By STEPHEN NG
TRUTH put it bluntly, I have lost confidence in our education system.
As much as we were all hyped up after May 9, 2018 about our education system being restored to its previous glory, I have little choice now but to pull out my children from the national school system.
Despite having to work much harder to afford their private education, I think it can only be for their own good.
With the blunders that I see in the past one-and-half year, I see little hope in the Education Minister, Dr Maszlee Malik to turn things around to improve our education system.
Let me elaborate:
From my observations, all the blunders that he has made go to show that Maszlee has little or no experience in running a ministry, what’s more the education ministry, which is one of the key ministries in the hearts of all Malaysians.
In my opinion, Dr Maszlee has only been a university lecturer prior to his appointment. He hardly has any administrative experience at the senior level; therefore, his appointment was a poor decision to put someone with no proper qualifications or experience to run an important ministry.
While there are many more qualified people in Pakatan Harapan (and outside the coalition), Maszlee was probably picked because there are no good candidates in Bersatu. This is at least the opinion of a number of parents that I have spoken to.
To quote a simple example, you cannot implement swimming and expect hoteliers to offer their swimming pools as part of their corporate social responsibility. Only an idiot would even think that is ever possible!
Not to mention about all the other policies that were implemented without going through some thorough discussions, his latest blunder was to even make a comment on the abolishment of Science stream at the secondary school level – and that, to an international community!
Such a word should not have even come out from his mouth, as the suggestion has not been deliberated thoroughly.
To add salt to the wound, his suggestion to implement free breakfast for all children will be costing millions, if not billions, when the money could have been used for more meaningful upgrade of the school facilities. After all, not all children will eat their breakfast.
When you abolish the streaming, you will end up with a rojak curriculum, where kids become jack of all trades, master of none. Their grounding in the sciences or the arts would not be strong enough for them to survive their university education.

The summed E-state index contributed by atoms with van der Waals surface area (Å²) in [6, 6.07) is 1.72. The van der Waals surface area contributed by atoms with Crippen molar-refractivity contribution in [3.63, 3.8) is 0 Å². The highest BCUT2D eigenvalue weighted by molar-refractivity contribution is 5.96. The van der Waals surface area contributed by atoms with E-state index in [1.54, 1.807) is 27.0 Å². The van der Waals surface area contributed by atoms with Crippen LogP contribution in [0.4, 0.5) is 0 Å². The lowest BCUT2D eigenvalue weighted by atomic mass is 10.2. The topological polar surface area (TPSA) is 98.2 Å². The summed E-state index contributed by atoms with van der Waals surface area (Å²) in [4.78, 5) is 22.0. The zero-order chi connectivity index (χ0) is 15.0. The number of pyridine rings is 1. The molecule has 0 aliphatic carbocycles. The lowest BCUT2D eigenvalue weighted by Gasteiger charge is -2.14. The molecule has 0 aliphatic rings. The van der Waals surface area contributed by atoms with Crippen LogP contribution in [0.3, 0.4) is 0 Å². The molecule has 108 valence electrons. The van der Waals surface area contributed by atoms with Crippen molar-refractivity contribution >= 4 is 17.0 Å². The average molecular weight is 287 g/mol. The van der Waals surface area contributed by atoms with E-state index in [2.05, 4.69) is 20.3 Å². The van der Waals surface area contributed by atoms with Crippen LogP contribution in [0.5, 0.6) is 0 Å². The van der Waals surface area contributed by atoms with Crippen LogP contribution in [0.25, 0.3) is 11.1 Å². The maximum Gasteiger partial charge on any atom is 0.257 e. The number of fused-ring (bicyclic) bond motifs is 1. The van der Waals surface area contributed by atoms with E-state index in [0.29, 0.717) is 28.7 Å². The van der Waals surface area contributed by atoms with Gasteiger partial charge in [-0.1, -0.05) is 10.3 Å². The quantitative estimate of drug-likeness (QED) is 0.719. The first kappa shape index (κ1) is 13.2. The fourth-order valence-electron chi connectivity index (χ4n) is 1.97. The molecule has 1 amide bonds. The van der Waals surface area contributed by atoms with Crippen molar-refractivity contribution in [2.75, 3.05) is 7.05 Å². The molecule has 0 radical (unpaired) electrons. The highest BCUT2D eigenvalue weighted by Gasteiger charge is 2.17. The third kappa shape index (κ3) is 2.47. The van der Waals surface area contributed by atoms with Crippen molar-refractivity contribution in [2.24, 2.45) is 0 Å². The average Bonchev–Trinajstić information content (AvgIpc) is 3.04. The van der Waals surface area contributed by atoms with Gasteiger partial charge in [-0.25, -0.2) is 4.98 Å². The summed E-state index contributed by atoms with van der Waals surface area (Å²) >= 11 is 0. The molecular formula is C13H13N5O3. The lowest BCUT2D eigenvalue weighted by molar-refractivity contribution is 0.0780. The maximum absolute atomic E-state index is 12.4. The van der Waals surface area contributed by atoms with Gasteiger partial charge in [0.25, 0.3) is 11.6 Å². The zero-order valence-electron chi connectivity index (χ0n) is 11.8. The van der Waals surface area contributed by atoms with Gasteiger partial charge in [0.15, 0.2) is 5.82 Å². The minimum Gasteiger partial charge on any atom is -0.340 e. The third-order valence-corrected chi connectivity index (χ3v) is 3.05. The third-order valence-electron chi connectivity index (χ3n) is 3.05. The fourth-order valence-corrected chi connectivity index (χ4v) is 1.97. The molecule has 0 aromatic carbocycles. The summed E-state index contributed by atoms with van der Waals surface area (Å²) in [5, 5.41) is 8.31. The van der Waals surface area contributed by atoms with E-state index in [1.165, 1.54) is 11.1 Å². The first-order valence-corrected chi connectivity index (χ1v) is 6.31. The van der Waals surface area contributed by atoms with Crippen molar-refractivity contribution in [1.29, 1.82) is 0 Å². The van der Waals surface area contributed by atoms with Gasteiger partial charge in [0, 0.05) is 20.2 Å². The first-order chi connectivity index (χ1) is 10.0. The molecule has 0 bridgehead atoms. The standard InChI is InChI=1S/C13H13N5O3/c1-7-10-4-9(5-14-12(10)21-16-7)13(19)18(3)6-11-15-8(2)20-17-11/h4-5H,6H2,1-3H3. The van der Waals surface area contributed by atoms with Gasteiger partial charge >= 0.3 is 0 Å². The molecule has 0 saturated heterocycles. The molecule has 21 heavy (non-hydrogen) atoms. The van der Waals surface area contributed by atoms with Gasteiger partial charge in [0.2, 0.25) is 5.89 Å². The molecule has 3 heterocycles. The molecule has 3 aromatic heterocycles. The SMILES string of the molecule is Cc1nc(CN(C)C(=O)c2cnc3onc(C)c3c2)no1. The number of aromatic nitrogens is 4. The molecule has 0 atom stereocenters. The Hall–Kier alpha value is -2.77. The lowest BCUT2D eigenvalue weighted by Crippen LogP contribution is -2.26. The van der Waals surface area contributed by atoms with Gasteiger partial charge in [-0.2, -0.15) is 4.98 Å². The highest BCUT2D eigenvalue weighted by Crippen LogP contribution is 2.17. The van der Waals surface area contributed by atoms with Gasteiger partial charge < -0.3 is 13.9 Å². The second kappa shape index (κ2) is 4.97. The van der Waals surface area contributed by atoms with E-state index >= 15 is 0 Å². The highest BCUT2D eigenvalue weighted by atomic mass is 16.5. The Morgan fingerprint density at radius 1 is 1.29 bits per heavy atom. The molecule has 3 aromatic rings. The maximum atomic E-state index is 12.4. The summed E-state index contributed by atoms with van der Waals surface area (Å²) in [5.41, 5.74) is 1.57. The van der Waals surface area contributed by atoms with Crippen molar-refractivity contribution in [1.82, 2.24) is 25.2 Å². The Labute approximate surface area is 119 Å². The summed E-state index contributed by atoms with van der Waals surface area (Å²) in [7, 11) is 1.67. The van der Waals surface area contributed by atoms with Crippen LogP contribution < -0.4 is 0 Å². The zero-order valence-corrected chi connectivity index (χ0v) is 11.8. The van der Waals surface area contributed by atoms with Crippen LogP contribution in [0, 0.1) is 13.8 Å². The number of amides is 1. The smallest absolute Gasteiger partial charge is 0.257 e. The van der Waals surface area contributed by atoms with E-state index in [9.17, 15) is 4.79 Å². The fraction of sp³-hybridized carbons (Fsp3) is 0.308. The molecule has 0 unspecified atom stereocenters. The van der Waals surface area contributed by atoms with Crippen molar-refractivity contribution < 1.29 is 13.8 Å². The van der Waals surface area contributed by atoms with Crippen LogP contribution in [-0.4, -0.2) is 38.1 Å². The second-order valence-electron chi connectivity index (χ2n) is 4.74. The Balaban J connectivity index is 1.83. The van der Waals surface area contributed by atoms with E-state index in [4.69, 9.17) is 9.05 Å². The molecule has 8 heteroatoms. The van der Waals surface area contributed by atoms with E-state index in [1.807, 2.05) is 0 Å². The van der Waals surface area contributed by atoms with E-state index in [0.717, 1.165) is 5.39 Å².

Already the national syllabus is rojak at its best – with more subjects and topics being introduced every year. I cannot imagine my children having to go through the next 10 years of their education learning things that are not relevant for their careers.
Just think how the schools continue to cramp knowledge into a 10-year-old child with two or three languages, science and mathematics, plus a host of the other subjects such as Health Science, Physical Education, Architecture (reka bentuk), Moral and Civics Education, Information Technology, Arts & Craft, History, Geography and on top of this, the Arabic Khat, Jawi and Chinese calligraphy and knowledge about the general election incorporated into the school syllabus.
On top of this, some school principals especially in Chinese schools are adding more burden to the children by asking parents to buy more workbooks than allowable by the ministry.
When my son was in Standard Three, I was shocked to find out that he had 21 workbooks and when he went into Standard Four, along with his additional workbooks and resource books, for Bahasa Malaysia alone, he had to go through a total of 440 pages for just one subject.
By comparison, schools conducting international syllabi such as IGCSE, for example, only require the kids to concentrate on four or five subjects. They focus only on the key areas that will help fulfil their prerequisites for a university education, while the rest can be learnt as a hobby instead of being taught in a classroom situation.
Although our original plan was to allow our children to go through Chinese education in their primary, in order to learn the language, I dread to think that they would have to struggle with Mandarin in their first six years of their education, and later, continue struggling with Bahasa Malaysia, before entering into a university where everything is taught in English.
Instead of mastering a certain career that would help them earn their living, they would forever be struggling with their languages, which could in fact be learnt, as a hobby.
Like it or not, for Malaysia to compete internationally, we still need the international languages that are widely used across the world without, of course, as I always said, neglecting Bahasa Malaysia or the mother tongue which has its place in the country.
One reason why many of our graduates are not employable is because they cannot even express themselves properly. Clearly, if one cannot write a convincing letter to prove that he is employable, the job is for others who can do it well.
STEPHEN NG is an ordinary citizen with an avid interest in following political developments in the country since 2008. After May 9, 2018, he is now involved in contributing ideas towards rebuilding of the nation.